I used to play volleyball with a big group of women. About half these women were Japanese Nationals, living in the Los Angeles area while they or their husbands were working for Toyota, Honda, or other Japanese corporations.
These Japanese women never played volleyball professionally. Many hadn’t played since their school days. And yet they were amazing. They could run down and set a ball like pros. They never gave up on a play, wearing down and demoralizing the strongest, biggest, hardest hitting white women (like me).
The only way to beat their defense was to use my superior height and wingspan to block their hits straight down. Even then, they learned to cover their hitter and slide a pancake hand under the ball just before it hit the floor.
We had amazing rallies that would go a minute or more. Those games were so much fun. Even when they lost, our Japanese players would bow and congratulate the winner of the point.
They didn’t hi-five as much as the American or Asian-American players, they didn’t celebrate as much as our Scandinavian players, and they certainly didn’t hug and cheer as much as our Latina players.
In fact, these Japanese women were even less touchy feely than me, and I’m your basic “I will awkwardly return this hug you are insisting on if I must but then I’m retreating across the room ASAP” White Anglo Saxon Protestant.
But on the day my pregnant belly became unmistakable, the Japanese players mobbed me.
“Autumn! You are pregnant?!”
“Girl or boy?”
“You need to stop putting up the net!”
“I cannot believe you are still hitting!”
“Do you have a name?”
These formerly restrained women could not get enough of my bump. They patted, admired, and hugged. It was such a shift from their usual reserve, I was unprepared to fend them off.
“Uh, er, um, due in a couple months,” I told them, fighting the urge to slap away their hands. “My doctor says I can still play. The ladder is fine. And we’re naming him Dalton, it’s a boy.”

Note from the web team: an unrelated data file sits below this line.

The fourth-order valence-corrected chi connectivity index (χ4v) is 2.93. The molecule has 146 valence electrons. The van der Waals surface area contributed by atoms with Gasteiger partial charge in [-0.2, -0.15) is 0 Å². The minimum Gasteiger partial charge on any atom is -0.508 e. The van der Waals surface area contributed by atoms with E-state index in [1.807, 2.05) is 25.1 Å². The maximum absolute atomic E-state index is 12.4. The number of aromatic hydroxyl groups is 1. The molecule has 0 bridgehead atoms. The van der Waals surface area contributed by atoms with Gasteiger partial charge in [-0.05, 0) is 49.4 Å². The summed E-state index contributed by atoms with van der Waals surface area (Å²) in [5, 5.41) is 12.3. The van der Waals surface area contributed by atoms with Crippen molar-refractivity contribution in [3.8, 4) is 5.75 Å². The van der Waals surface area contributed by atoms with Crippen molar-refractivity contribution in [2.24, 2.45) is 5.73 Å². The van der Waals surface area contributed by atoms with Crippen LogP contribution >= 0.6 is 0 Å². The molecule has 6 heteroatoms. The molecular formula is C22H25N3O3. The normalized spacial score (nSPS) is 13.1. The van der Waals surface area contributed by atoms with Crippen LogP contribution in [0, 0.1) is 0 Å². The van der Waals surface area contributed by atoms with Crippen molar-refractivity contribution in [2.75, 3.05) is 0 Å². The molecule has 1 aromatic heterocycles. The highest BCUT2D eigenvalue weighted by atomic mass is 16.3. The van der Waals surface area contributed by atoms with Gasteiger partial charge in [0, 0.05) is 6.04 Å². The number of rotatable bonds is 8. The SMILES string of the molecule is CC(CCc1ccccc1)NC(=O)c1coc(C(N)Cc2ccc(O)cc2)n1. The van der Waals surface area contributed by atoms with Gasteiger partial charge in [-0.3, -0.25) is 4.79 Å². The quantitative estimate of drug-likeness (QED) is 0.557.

“A boy!” shrieked Ako. She pressed her belly against mine. “For luck! I want a boy, too.”
“Wha—” I tried to back up.
Miyuki pressed her belly against mine from the other side. “Yes! I want a baby, too.”
Next thing I knew, there were four Japanese stomachs pressing against Baby D, as if the transitive property applied to uteruses as well as math.
I wanted to run. But a) that would be rude, and b) these lithe Japanese women would catch my big pregnant self easily.
Besides, clearly some of my Japanese volleyball comrades were not only struggling with fertility issues, they didn’t have many places where they could talk about their struggles. I hadn’t even known any of them wanted to be pregnant. It hardly seemed fair that I, who had been so very ambivalent about children, got pregnant easily while they, who wanted babies so badly, did not.
If there was a superstition anywhere that could make these women feel better for a few minutes or give them hope, I’d be a real asshole not to go along with it.
So while my reserved WASP soul cringed internally at every touch, I smiled, thanked them, and wished them all luck getting pregnant.
From that day forward, after they greeted my bump with their bellies, we talked about more than volleyball. I recounted various pregnancy horrors, like puking, anemia, and my maddening father-in-law. They shared their feelings of failure and the familial pressures that seemed to make it more difficult to conceive. Those discussions evolved into conversations about cultural differences. I gained a lot more insight into everything from Japanese family life to their viewpoints on having a standing army.
I never did find out what the origins of the pregnant belly rubbing superstition were, however.
And of course I don’t believe in superstitions in any culture.
But you know what?
Miyuki had a healthy baby girl seven months after Baby D was born.